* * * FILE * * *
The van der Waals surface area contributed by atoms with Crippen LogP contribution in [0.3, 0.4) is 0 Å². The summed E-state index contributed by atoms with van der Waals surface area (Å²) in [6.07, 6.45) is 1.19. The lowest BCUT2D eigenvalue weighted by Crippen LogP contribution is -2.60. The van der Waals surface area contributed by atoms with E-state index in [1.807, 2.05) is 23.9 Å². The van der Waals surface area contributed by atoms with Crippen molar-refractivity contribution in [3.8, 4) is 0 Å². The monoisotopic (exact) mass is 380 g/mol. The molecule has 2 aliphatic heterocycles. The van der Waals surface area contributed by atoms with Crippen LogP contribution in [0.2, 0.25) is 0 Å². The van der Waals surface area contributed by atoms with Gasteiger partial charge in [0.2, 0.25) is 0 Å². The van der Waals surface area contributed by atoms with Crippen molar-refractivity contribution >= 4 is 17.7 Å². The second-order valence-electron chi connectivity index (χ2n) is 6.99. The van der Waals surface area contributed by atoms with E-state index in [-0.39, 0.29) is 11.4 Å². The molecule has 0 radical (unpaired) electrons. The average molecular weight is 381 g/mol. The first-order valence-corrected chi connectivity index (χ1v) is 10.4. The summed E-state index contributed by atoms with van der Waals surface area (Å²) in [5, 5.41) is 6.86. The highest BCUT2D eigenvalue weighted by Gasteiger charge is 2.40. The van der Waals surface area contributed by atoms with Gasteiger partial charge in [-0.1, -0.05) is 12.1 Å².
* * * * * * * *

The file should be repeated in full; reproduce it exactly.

The van der Waals surface area contributed by atoms with Crippen LogP contribution in [0.3, 0.4) is 0 Å². The summed E-state index contributed by atoms with van der Waals surface area (Å²) in [6.07, 6.45) is 1.19. The lowest BCUT2D eigenvalue weighted by Crippen LogP contribution is -2.60. The van der Waals surface area contributed by atoms with E-state index in [1.807, 2.05) is 23.9 Å². The van der Waals surface area contributed by atoms with Crippen molar-refractivity contribution in [3.8, 4) is 0 Å². The monoisotopic (exact) mass is 380 g/mol. The molecule has 2 aliphatic heterocycles. The van der Waals surface area contributed by atoms with Crippen LogP contribution in [0.2, 0.25) is 0 Å². The van der Waals surface area contributed by atoms with Gasteiger partial charge in [0.2, 0.25) is 0 Å². The van der Waals surface area contributed by atoms with Crippen molar-refractivity contribution >= 4 is 17.7 Å². The second-order valence-electron chi connectivity index (χ2n) is 6.99. The van der Waals surface area contributed by atoms with E-state index in [-0.39, 0.29) is 11.4 Å². The molecule has 0 radical (unpaired) electrons. The average molecular weight is 381 g/mol. The first-order valence-corrected chi connectivity index (χ1v) is 10.4. The summed E-state index contributed by atoms with van der Waals surface area (Å²) in [5, 5.41) is 6.86. The highest BCUT2D eigenvalue weighted by Gasteiger charge is 2.40. The van der Waals surface area contributed by atoms with Gasteiger partial charge in [-0.1, -0.05) is 12.1 Å².